At 4pm, we left Downtown Yangon and headed for Shwedagon Pagoda, probably the most iconic sight of the city if not the entire Myanmar. Our taxi stuck in busy traffic and it took us half an hour to arrived at the east gate of Shwedagon Pagoda from Downtown Yangon. We specifically chose to visit the pagoda in the latter half of the afternoon, as we planned to stay at the pagoda compound till dusk when the golden stupa would glow in the flickering candle lights and flooded lights. At the east gate, we took off our shoes and left them on a shelf, and squeezed in a lift with the locals to head up the Singuttara Hill where the central pagoda and the main terrace were located. From the lift tower, we crossed a link bridge over to the main terrace. The first glance of the golden spires of Buddhist shrines was quite overwhelming. Beyond the the various ornate shrines, prayer halls, and planetary posts, the majestic 99m central stupa known as the Shwedagon Pagoda stood proudly at the heart of everything. Fully gilded with gold, this central stupa dwarfed all other stupas, shrines, altars, statues, and prayer halls on Singuttara Hill.
Probably erected by the Mon people between 6th and 10th century AD, the Shwedagon Pagoda has been the centre of Myanmar’s Buddhist universe for centuries. Legend has it that the original stupa at Singuttara Hill was dated to 2600 years ago, when Taphussa and Bhallika met Gautama Buddha during his lifetime and brought back 8 of his hair as sacred relics. A stupa at Singuttara Hill was built to house the hair. The stupa evolved throughout the centuries, as shrines and prayer halls added by different kings and donors, and the height of the stupa increased several times during history until the present 99m. The pagoda wasn’t always covered in gold in the past. In the 15th century, Queen Shin Sawbu donated gold plates equaled to her own weight to be riveted onto the stupa surface. Since then, cladding the stupa in gold had became a tradition for rulers.
We took our time wandering around the 114-acre pagoda site. After an hour or two meandering through all kinds of Buddhist structures and visiting the interesting photo gallery, we sat down at the open space at the northwest corner near the Friday planetary post to chill out, waiting for the sun to set and candles to lit up.
Our taxi dropped us off at the east gate of Singuttara Hill. We followed the locals to take an elevator up to the main terrace level.
Once we reached the main terrace, we were immediately overwhelmed by the fine details and golden ornaments of the surrounding shrines and prayer halls.
In the midst of everything stood the majestic 99m Shwedagon Pagoda.
We circled the pagoda and stopped by some of the interesting shrines. Chinthe, the legendary half-lion, half dragon creatures are commonly found as guardians in Buddhist temples of Southeast Asia.
It was hard to imagine just how many gold plates were being applied onto the surface of the Shwedagon Pagoda over the centuries.
The 25 ton Singu Min Bell (Maha Gandha Bell) was a donation in 1779 by King Singu.
The big Buddha at the northwest corner of the compound is a fine example of Buddha images found at Shwedagon Pagoda.
Displayed behind glass, the jade Buddha reminds all visitors that Myanmar has the biggest gemstones and jade mining in the world.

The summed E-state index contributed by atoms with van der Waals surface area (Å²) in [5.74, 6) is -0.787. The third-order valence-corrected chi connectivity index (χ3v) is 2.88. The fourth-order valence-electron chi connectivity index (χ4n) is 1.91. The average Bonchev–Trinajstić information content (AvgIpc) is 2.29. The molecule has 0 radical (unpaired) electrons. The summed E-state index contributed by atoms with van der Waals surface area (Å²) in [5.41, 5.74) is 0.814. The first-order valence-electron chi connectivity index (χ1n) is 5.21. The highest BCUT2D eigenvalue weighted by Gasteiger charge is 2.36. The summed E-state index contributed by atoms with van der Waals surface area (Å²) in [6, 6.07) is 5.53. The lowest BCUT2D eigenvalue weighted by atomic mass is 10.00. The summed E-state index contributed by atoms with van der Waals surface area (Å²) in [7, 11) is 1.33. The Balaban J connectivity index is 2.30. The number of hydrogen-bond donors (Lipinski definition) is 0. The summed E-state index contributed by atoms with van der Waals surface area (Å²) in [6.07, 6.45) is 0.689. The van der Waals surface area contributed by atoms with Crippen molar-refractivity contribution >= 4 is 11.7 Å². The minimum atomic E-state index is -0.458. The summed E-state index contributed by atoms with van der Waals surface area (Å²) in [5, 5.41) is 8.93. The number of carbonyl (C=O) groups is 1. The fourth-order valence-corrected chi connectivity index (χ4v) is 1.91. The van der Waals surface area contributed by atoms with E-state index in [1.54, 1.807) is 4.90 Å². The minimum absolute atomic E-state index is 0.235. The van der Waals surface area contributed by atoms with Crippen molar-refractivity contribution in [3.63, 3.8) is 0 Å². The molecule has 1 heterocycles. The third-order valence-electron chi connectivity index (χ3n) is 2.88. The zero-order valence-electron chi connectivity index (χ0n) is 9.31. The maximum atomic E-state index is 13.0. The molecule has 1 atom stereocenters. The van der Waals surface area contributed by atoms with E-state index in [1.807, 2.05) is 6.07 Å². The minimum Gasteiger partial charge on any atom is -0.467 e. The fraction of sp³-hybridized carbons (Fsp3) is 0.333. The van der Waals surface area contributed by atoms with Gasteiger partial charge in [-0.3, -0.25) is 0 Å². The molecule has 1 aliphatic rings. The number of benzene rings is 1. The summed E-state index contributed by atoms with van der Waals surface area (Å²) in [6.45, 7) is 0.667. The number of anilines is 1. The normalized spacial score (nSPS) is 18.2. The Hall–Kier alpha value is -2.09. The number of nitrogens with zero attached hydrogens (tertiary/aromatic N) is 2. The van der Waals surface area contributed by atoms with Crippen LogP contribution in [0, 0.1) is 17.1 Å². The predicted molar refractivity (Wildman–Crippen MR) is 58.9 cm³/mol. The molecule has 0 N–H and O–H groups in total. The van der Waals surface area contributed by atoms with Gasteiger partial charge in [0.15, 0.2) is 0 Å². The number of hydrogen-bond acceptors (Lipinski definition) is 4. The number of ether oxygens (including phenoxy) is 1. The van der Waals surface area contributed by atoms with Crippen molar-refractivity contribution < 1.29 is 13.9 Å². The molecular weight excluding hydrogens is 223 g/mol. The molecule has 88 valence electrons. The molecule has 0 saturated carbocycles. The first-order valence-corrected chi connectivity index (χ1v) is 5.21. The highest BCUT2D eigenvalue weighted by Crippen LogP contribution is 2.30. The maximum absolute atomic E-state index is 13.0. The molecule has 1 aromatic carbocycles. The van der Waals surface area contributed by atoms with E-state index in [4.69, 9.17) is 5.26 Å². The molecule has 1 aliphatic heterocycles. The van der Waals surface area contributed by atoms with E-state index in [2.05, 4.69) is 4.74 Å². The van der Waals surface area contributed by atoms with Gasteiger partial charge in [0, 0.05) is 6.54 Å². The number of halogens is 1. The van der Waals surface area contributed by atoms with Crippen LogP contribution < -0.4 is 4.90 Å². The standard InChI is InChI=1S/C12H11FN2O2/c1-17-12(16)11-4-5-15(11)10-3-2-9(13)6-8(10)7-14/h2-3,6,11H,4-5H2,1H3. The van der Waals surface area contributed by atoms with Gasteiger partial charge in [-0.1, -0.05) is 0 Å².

Three out of the four main staircases known as zaungdan stairs at the four cardinal directions are filled with vendors of religious merchandise.
The four monumental covered staircases are all splendidly decorated.
Everything on the main terrace of Shwedagon Pagoda seemed to be golden in colour.
Away from the main circulation space around the central pagoda, we walked by a number of prayer halls and shrines. These structures were built in different periods in history, but many were rebuilt after the 1931 fire that caused damages to the wooden structures in the compound.
The 150-year-old Bodhi Tree at the southeast corner of the compound is said to be descended from the original Bodhi Tree in Northern India where the Buddha meditated underneath.
Viewing the Shwedagon Pagoda from the north gate was one of our favorite.
At 6:30pm, the sun began to set. More visitors arrived from the staircases at the four cardinal directions.
Only staff and monks are allowed to climb onto the terraces of the Shwedagon Pagoda.
In the Photo Gallery northwest of the central pagoda, we were able to see photographs of the treasures on the pagoda spire, including about 5000 diamonds, 2300 rubies, sapphires, and other gems.
One of the most famous treasures of Shwedagon Pagoda is undoubted the 72 carat diamond at the top of the spire.
After visiting the Photo Gallery, we sat down at the open space in front of the gallery as the sun began to set.
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Blog posts on Myanmar 2017:
Day 1: Yangon, Myanmar
DAY 1: INTRODUCTION OF A SHORT BURMESE CHRISTMAS VACATION
DAY 1: WALK TO 999 SHAN NOODLE HOUSE
DAY 1: SULE PAGODA
DAY 1: COLONIAL ARCHITECTURE
DAY 1: BUSTLING STREET LIFE
DAY 1: GOLDEN WORLD OF SHWEDAGON PAGODA
DAY 1: A PLACE FOR PEOPLE, Shwedagon Pagoda
DAY 1: EVENING MAGIC OF THE GOLDEN SHWEDAGON PAGODA
DAY 1: A FESTIVE NIGHT
Day 3: Bagan
DAY 3: MAGICAL SUNRISE, Old Bagan
DAY 3: NYAUNG-U MARKET, Nyaung-U
DAY 3: SULAMANI TEMPLE
DAY 3: DHAMMAYANGYI TEMPLE
DAY 3: THATBYINNYU TEMPLE
DAY 3: NAPAYA, MANUHA AND GUBYAUKGYI, Myinkaba
DAY 3: SUNSET No. 2, Old Bagan
DAY 3: FINAL NIGHT IN NYAUNG-U
Day 4: Farewell Myanmar
DAY 4: FAREWELL BAGAN FAREWELL MYANMAR